It was almost 9:00 pm, and the evening was cloaked in darkness during Erin Ell’s drive home. She saw a car stopped by the side of the road, and a little bundle of fur laying immobile in the street. She drove the couple remaining blocks home, worried about the condition of the animal, prayed, and realized she must return and offer assistance. Concerned the animal was deceased, she prepared for the worst scenario bringing a shovel and bag with her.

 

Erin explains her motivation, “I often stop to help if I see a stray dog. I have a heart for animals. God gave me a concern for those in need, particularly children with special needs and animals. Animals are helpless, and they depend on us for everything.”

 

When she arrived at the scene, Erin learned the small white dog was still alive. She met a woman named Julie who also stopped to assist. The young couple who hit the dog had stopped and were devastated.  They could not stop in time when the dog darted in front of their car. Erin was surprised to see there was a second dog at the scene, a small poodle who bore a slight resemblance to the injured dog. The poodle was presumably the traveling companion of the injured dog, and she did not want to leave its side.  Julie carefully put the injured dog in a blanket and moved her to the sidewalk, and leashed the second dog.

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The local veterinary clinics were already closed, but they located the 24-hour VCA clinic on Jefferson Street in Indio. Once inside the car the dog now called Millie cried, wanting to be by the side of her companion to offer comfort. It was a frantic trip as the two good Samaritans drove down Highway 111 to the Indio clinic.

 

The dogs had no tags or microchip that might have solved the mystery of their origin. The injured dog was taken in for treatment, but sadly died shortly thereafter. Erin handed the poodle over to the clinic staff for a quick exam and microchip check.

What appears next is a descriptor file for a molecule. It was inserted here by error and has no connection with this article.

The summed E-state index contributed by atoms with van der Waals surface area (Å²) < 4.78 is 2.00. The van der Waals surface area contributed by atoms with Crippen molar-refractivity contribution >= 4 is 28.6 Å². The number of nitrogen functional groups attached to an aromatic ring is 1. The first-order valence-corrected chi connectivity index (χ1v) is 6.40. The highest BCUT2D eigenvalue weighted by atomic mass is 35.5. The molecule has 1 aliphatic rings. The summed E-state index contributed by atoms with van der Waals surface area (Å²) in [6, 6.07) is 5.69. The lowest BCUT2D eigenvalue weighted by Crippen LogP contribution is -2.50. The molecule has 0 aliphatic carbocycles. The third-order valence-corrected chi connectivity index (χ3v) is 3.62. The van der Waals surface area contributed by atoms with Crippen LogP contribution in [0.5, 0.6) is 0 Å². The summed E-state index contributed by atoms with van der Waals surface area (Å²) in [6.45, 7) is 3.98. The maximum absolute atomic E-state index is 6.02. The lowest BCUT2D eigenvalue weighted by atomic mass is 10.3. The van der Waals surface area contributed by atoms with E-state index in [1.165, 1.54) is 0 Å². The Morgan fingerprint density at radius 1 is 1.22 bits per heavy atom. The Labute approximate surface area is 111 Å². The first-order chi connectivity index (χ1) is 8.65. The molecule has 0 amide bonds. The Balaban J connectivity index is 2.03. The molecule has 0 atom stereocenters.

The staff person told them they had to leave the poodle there for transfer  to a local public shelter. Erin began to cry, explaining that she would take the animal and find her a home. The clinic staff told her this dog could be someone’s pet, and the shelter would do a 3 day hold for the owner to claim. Erin recounts that episode, “I’m familiar with rescue. My last dog was adopted from Save A Pet. I knew this was a very adoptable dog, and I didn’t want to leave her there. I grew up with dogs, and they were rescue dogs or strays who ‘adopted’ us. I always carry water and dog food in the car in case I see a stray.”

 

Meanwhile, Julie contacted her friend Joy Diffendal who is active with Loving All Animals, a local animal welfare organization. Joy helped track the dog’s delivery to the local Riverside County Shelter, the Coachella Valley Animal Campus. The dog was placed in the shelter quarantine area due to fearfulness. Her owner failed to surface. Michelle Bergeron, the shelter’s rescue coordinator, arranged for Loving All Animals to take custody of Millie.

 

Things seemed to come full circle when Erin offered to foster Millie. Millie, though fearful at the shelter, is emerging from her shell.  The dog clearly remembers the woman who saved her that dark night, sticking closely by her side. Erin describes the dog that is now safe in her home, “She’s so sweet and calm. She conveys a feeling of warmth and loyalty.”

 

Erin describes her rescue experience, “This was a really hard thing for me to do, to step out of my comfort zone and face my fear of dealing with a dead animal that could have been someone’s pet.  What I saw in this experience was a group of people with compassion and a respect for all life.  It moved me that Julie would stop, and it touched my heart that the people who accidently hit the dog did what they did to make a situation better.”  Thanks to these good folks, the dog who didn’t survive did not have to die a slow death on a cold street.  And a dog named Millie can look forward to a bright future.

 

Here are some things you can do if you find a stray dog.  Any veterinary office will scan for a microchip.  Walk the dog on a leash in the neighborhood where you found him, and he may lead you to his home.  Make flyers and post them with the dog’s picture, and a poster boiler plate is available at www.bestfriends.org. If you can temporarily house the animal, post a free ad in the Desert Sun’s lost pet section, omitting one identifying trait to ensure it’s the actual owner.  Get your own pets microchipped in case they ever go missing!

 

UPDATE: Great news! Millie has been adopted into a wonderful new home and is doing well.

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